It was with some trepidation that I attended Mercury Theatre Wales’ production of 35. Firstly, the description as ‘immersive’ always sets alarm bells ringing for me, and secondly, that the show shone a spotlight on the issues of domestic violence and abuse; this latter concern was for both how effectively the matter would be dealt with and also how uncomfortable I would be watching it.
On entering the Studio, which was adequately, if minimally, set as a coffee morning at a social club we were greeted by the organiser of the coffee morning who chatted to different audience members about different topics, and who even made sure I had a plate of bourbon biscuits to be getting on with. To my relief, except for some minor interactions (“’ere, she’s sat in my seat” to one audience member) that was pretty much the extent of audience participation (at least until the end – I’ll get to that). So, fear number one assuaged.
The overall premise – 5 women meet for a coffee morning with the added bonus that this week there’s going to be a dance instructor turning up – is, to be fair, flimsy; that is not intended as a major criticism. It is the content of the conversations, the developing relationships and revelations, the journeys and battling of assumptions, and the exposure and exploration of the subject matter which hold the piece together.
All six characters bought something different to the table and the actors succeeded in portraying archetypes rather than caricatures. Each story told reflected in the behaviours of the character and the face they presented to the audience; the parallel is clear to see – the faces and behaviours of women might disguise that something darker hides behind closed doors. We were given the brash, outwardly tough, beaten “mother of four by three different fathers”, played by Francesca Goodridge; the isolated and mentally abused pensioner played in an almost idyllic and detached way by Olwen Rees; the broken and fragile victim of marital sexual abuse, played by Bethan Morgan; the constantly harassed victim of mental torture played by Cler Stephens; and the withdrawn and timorous victim of familial abuse played by Elena Thomas. Finally, we were told the brutal abuse of Polly Kilpatrick’s character delivered deadpan, as if recounting something mundane. The scope of abuse covered was clearly extensive – that all were covered in so short a time meant that some understanding of each was achieved, but equally you weren’t overwhelmed by too much detail.
I appreciated that it was presented from an all-female perspective. While male domestic abuse is an issue, and does need exposure, including a male perspective might have blunted the message of this production. There was no undertone of “All Men are Bastards!” – it would have been easy to do but thankfully there was no such generalisation. Equally, while all the women were victims, at no point was it suggested that it was their fault which is an important distinction.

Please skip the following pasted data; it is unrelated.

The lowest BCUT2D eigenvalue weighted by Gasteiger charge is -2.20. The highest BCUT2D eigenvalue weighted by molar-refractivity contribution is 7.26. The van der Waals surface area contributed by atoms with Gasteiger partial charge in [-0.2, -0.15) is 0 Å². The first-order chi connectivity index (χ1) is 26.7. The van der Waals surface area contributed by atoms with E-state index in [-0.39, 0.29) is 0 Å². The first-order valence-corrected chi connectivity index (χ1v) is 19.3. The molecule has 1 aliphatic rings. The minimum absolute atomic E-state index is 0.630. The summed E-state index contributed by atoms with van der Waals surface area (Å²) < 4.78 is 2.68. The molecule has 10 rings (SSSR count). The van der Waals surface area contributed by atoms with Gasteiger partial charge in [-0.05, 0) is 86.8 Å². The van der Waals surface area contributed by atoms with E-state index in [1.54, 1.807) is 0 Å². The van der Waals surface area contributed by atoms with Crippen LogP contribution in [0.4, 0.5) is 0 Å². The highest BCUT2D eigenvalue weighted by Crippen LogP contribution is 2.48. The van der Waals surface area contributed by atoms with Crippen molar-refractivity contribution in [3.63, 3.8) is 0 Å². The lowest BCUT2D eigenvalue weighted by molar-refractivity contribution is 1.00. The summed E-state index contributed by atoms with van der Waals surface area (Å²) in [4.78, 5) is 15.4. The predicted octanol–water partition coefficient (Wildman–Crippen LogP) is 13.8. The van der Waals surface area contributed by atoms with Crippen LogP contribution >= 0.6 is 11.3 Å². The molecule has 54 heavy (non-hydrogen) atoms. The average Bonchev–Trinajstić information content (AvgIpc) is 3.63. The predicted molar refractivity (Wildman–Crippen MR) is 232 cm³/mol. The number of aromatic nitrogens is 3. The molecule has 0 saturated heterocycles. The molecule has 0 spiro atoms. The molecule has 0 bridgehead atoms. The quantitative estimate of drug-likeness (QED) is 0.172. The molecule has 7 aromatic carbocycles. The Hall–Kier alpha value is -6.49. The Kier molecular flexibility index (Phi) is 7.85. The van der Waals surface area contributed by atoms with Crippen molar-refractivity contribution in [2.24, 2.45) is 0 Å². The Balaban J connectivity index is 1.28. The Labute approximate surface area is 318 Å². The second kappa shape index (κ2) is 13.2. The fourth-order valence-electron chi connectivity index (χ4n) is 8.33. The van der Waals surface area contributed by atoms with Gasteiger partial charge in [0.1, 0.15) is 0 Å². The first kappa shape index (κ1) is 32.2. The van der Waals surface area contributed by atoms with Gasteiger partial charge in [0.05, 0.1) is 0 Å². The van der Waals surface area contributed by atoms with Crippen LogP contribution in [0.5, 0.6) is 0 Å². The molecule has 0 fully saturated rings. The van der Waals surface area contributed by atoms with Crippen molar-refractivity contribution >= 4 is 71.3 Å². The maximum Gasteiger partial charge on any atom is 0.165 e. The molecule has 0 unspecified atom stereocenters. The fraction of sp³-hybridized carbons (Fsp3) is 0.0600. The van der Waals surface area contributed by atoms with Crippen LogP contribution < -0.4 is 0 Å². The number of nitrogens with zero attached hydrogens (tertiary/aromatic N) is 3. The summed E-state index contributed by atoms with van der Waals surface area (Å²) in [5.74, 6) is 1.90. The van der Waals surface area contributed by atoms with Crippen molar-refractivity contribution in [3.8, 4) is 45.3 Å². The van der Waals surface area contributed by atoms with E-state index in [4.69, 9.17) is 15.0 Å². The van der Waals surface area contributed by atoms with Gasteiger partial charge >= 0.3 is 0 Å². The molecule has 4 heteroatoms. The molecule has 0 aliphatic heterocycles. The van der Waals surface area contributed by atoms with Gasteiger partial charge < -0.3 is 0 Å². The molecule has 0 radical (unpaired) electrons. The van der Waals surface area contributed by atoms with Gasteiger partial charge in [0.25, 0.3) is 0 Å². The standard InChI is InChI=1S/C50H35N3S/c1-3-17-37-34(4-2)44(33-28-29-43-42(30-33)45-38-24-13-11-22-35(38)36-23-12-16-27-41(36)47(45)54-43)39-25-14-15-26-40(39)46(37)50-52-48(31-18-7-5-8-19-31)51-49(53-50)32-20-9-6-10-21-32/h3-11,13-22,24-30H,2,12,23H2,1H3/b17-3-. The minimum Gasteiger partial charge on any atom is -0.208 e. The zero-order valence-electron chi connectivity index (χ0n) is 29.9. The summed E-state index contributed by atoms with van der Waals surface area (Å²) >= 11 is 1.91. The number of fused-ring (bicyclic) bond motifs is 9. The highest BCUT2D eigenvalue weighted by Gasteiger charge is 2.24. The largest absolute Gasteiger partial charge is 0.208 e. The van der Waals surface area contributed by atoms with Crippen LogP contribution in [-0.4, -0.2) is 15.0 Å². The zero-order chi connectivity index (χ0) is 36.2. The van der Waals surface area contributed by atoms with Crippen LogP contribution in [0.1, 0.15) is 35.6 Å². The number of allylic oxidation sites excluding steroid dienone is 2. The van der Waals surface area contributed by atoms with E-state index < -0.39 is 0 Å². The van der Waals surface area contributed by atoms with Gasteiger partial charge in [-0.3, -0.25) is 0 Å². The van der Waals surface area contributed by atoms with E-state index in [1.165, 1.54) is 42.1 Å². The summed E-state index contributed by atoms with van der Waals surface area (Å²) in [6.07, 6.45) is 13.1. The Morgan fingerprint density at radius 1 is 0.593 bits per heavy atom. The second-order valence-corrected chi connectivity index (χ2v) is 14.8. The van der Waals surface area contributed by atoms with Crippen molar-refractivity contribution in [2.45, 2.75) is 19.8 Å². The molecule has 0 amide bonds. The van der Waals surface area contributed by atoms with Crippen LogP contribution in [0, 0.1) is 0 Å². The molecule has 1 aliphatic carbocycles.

There were some interesting production choices, and I’m not sure all of them worked. I can understand the use of a microphone when singing but in such a small venue thought it unnecessary for dialogue, the use of netting in one scene left me utterly baffled, and there was the occasional sense of ticking artistic boxes – repeating whispers, collective chanting, and so on. I enjoyed the songs – the rewording of “Hopelessly Devoted to You” was unexpected and brutal – and the individual, yet unified, dance to “Girls Just Want to Have Fun” provided an overwhelming pick’n’mix of desolation where it was impossible to keep your eyes on just one actor as your eyes were drawn to the tragedies unfolding all around. I suspect that might have been the point.
The end of the show saw the cast inviting members of the audience up to dance with them – and it’s very difficult to turn down a bleeding, battered woman. But the dancing, and the continuation of the coffee morning, allowed the audience to continue the conversations as the production intended it to.
It was an interesting evening, if not strictly speaking enjoyable – the subject matter precluded that, even if some comedy was included. The performances were all excellent and while I might have issues around some of the production, I came away from the evening more positively than I imagined I would.
Main image: Olwen Rees, image by Jorge Lizalde
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